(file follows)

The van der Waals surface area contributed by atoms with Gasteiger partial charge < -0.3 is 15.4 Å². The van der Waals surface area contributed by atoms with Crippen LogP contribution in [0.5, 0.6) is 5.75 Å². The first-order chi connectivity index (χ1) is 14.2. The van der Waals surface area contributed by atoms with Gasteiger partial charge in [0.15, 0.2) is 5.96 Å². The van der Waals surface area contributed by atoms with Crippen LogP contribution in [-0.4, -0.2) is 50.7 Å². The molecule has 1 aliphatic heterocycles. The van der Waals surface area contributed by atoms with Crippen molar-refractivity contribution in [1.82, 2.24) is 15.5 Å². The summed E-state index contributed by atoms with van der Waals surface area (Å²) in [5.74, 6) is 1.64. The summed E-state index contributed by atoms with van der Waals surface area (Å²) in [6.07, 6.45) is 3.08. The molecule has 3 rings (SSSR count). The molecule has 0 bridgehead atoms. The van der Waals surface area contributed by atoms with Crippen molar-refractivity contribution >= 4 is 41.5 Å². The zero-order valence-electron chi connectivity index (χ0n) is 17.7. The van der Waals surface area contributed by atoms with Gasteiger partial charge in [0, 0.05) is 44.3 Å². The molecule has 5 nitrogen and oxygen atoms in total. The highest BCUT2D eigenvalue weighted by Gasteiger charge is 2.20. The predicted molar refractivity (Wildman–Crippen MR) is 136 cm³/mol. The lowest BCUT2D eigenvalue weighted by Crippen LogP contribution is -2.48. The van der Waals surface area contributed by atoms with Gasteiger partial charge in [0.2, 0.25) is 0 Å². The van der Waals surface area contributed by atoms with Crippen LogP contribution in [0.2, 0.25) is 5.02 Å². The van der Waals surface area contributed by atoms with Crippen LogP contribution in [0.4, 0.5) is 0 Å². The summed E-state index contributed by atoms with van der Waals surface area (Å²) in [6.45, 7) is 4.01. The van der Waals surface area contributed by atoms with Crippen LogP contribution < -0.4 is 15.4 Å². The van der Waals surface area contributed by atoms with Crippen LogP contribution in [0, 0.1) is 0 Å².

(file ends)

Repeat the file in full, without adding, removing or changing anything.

The van der Waals surface area contributed by atoms with Gasteiger partial charge < -0.3 is 15.4 Å². The van der Waals surface area contributed by atoms with Crippen LogP contribution in [0.5, 0.6) is 5.75 Å². The first-order chi connectivity index (χ1) is 14.2. The van der Waals surface area contributed by atoms with Gasteiger partial charge in [0.15, 0.2) is 5.96 Å². The van der Waals surface area contributed by atoms with Crippen LogP contribution in [-0.4, -0.2) is 50.7 Å². The molecule has 1 aliphatic heterocycles. The van der Waals surface area contributed by atoms with Crippen molar-refractivity contribution in [1.82, 2.24) is 15.5 Å². The summed E-state index contributed by atoms with van der Waals surface area (Å²) in [5.74, 6) is 1.64. The summed E-state index contributed by atoms with van der Waals surface area (Å²) in [6.07, 6.45) is 3.08. The molecule has 3 rings (SSSR count). The molecule has 0 bridgehead atoms. The van der Waals surface area contributed by atoms with Crippen molar-refractivity contribution >= 4 is 41.5 Å². The zero-order valence-electron chi connectivity index (χ0n) is 17.7. The van der Waals surface area contributed by atoms with Gasteiger partial charge in [0, 0.05) is 44.3 Å². The molecule has 5 nitrogen and oxygen atoms in total. The highest BCUT2D eigenvalue weighted by Gasteiger charge is 2.20. The predicted molar refractivity (Wildman–Crippen MR) is 136 cm³/mol. The lowest BCUT2D eigenvalue weighted by Crippen LogP contribution is -2.48. The van der Waals surface area contributed by atoms with Gasteiger partial charge in [0.2, 0.25) is 0 Å². The van der Waals surface area contributed by atoms with Crippen LogP contribution in [0.2, 0.25) is 5.02 Å². The van der Waals surface area contributed by atoms with Crippen LogP contribution in [0.4, 0.5) is 0 Å². The summed E-state index contributed by atoms with van der Waals surface area (Å²) in [6.45, 7) is 4.01. The van der Waals surface area contributed by atoms with Crippen LogP contribution < -0.4 is 15.4 Å². The van der Waals surface area contributed by atoms with Crippen LogP contribution in [0, 0.1) is 0 Å².